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Overheating iPhone reports 'exploding' all over France, Apple responds

Reports of iPhones exploding, starting fires and killing people in cold blood have been around since the inception of the handset. They've also been relatively sporadic, seemingly short on evidence, and Apple hasn't given complaints much credence or response. So when we heard a story from France the other day about a security guard's iPhone "exploding" and sending a shard of glass into his eye (though apparently not serious enough to warrant a hospital visit), it was a little hard to believe, but with a few other stories of cracking screens due to overheating cropping up in Europe over the past couple weeks, French authorities have taken an interest in the story. Anecdotally, a teen says his phone "imploded" in Belgium and gave him a headache, a woman's phone cracked without warning, and ten or so victims in France have come forward to complain of similar problems, picking up the interest of a French consumer watchdog group. Apple is naturally not new to the concept of overheating in its battery-powered devices -- in fact, it's just entered into its first full-on iPod nano recall in Korea of the 1st-gen players after numerous reports of battery faultiness worldwide -- but with 26 million iPhones out and about, and the iPhone 3GS tending to run a bit hotter than its siblings, a systemic problem with one or all models of the handsets isn't something consumers or Apple would take lightly.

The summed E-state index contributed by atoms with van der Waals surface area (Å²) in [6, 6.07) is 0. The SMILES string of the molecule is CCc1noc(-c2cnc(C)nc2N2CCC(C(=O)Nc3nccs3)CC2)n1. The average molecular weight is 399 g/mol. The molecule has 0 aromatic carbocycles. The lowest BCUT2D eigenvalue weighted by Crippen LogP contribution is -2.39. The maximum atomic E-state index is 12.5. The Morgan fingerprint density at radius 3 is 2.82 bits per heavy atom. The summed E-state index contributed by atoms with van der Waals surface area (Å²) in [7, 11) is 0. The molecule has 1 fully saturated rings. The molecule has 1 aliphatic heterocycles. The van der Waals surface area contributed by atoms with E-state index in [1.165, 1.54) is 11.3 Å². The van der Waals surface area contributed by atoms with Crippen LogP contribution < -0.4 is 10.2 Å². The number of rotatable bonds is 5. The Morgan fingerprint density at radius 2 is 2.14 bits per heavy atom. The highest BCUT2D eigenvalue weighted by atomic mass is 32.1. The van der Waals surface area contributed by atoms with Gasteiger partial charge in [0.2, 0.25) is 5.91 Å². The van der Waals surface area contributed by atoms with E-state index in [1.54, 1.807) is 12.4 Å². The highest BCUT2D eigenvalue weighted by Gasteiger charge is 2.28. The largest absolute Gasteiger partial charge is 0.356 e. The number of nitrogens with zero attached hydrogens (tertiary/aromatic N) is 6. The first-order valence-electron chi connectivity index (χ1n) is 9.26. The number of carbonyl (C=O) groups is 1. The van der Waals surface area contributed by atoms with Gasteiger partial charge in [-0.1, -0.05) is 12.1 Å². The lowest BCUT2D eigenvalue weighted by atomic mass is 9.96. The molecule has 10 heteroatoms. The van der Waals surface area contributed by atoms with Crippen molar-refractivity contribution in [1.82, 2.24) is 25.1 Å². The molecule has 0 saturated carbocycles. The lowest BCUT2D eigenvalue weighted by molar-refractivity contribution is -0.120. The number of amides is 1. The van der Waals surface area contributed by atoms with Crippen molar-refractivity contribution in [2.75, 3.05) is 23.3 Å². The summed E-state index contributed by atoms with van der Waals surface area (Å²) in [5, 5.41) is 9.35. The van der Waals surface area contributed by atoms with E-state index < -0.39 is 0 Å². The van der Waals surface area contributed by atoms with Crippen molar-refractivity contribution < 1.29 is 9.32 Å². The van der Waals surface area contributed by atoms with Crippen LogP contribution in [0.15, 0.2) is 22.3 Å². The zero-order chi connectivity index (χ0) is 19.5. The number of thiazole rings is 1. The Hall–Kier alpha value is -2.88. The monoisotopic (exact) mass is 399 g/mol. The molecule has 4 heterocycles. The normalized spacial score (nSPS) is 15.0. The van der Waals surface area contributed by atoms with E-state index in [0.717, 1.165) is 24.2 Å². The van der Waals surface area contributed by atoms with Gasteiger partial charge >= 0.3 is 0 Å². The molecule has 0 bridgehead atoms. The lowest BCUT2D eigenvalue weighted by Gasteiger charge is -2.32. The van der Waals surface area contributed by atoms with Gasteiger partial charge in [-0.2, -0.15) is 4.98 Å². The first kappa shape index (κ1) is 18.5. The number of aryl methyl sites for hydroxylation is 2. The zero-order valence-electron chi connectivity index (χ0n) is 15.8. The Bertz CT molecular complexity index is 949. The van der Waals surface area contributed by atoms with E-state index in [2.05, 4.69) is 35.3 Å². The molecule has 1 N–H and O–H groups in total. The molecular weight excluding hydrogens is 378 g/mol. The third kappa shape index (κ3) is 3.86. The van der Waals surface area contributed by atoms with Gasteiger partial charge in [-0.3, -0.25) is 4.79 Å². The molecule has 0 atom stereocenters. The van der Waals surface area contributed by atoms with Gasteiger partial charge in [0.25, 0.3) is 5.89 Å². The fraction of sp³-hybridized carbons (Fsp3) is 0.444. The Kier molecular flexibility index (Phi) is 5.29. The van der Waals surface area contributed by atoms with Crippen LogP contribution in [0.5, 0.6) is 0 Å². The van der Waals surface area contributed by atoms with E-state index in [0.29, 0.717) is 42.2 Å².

Herve Novelli, France's top trade official, met with Apple France's Michel Coulomb today to discuss the problem, and so far Apple is sticking to its guns: it claims that reported incidents are in the single digits, and that all cases it's investigated fully so far have turned out to be blamed on "external force" to the screen. Herve and Michel seem to have parted on friendly terms, promising to keep in touch over the issue, and the EU's alert system for dangerous consumer products (inexplicably dubbed RAPEX) is staying in the loop as well, asking the 27 member nations to keep tabs on the situation. Novelli says it's "too early to blame anyone," and we'd have to agree, but we hope Apple keeps up the (freshly) open communication about this issue going forward.

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